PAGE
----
DNAinfo

Groovy Wicker Park Apartments Not Lived in Since The 1970s Reopen Monday

After a massive year-long rehab, 20 vintage studio and one-bedroom apartments called The Milwood Apartments at 1422 N. Milwaukee Ave. are now leasing, according to Flats Chicago.

Monthly rental rates for the apartments, which range from 400 to 600 square feet, start at $1,600. The first tenants can move in as early as Monday, said Mark Heffron, managing director of Cedar Street Companies, which owns the apartments.

Located in a prominent 1890s-era building just north of Milwaukee and Wood, the three-story building contained 12 boarded-up apartments that had been untouched since the 1970’s when it was sold last year.

One of the building’s apartments features a vintage billboard painted over an entire wall in the exposed brick room. The mural was discovered behind drywall during the interior demolition, Heffron said.

Flats Chicago converted the old apartments into 20 millennial-friendly units. Amenities include in-unit washers and driers, oak floors, exposed brick and retro-style Smeg refrigerators. Parking is also available on site.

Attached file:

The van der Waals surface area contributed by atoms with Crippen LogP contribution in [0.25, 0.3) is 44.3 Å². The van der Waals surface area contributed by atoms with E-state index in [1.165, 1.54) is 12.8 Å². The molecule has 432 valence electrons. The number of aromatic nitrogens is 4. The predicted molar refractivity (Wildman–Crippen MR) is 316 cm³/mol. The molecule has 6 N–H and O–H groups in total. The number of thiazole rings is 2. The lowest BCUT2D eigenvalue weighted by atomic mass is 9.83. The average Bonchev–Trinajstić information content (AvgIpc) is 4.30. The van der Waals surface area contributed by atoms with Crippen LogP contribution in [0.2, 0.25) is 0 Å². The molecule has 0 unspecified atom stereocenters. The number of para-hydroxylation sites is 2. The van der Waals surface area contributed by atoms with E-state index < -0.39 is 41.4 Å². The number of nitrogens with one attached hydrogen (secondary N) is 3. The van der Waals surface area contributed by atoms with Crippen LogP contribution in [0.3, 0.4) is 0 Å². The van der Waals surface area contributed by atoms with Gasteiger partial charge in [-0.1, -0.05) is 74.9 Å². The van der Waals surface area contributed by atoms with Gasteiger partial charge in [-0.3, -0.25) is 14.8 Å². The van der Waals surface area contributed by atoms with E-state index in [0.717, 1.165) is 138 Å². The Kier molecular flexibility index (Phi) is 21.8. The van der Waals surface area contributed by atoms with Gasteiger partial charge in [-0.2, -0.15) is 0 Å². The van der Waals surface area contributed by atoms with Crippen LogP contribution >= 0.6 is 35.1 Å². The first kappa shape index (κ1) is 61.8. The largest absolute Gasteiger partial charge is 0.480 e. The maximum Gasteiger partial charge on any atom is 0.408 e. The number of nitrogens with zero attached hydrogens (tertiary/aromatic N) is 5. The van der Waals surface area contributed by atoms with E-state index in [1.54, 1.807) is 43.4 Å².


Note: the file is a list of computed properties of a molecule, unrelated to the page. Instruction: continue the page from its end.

“This is [Flats Chicago’s] first entry into Wicker Park. We’re excited to be on a very strong retail corridor in such a sought after residential neighborhood,” Heffron said.

The building was previously owned by the late Ben Neuman’s family, who founded Ben’s Shoes at 1424 N. Milwaukee Ave. It was subequently sold to Cedar Street Co., which has converted several distressed Uptown and Far North Side vintage buildings into apartments.

Scott Neuman, one of Ben Neuman’s sons, previously said that his father had a good reason for keeping the apartments boarded up.

“My father didn’t want to be a landlord,” he said. “When he took over the building in the 1960s he realized he didn’t want to be a slum landlord. It is a lot of work to keep up apartments but he wanted to have consistent rent from the retail storefronts, which he always did.”

Ben Neuman died in 2003 at age 83. Ben’s Shoes in Wicker Park closed in 2012. The retail storefronts are now home to Brooklyn Industries and Emma, a boutique that replaced Ben’s Shoes two years ago.

DNAinfo | Alisa Hauser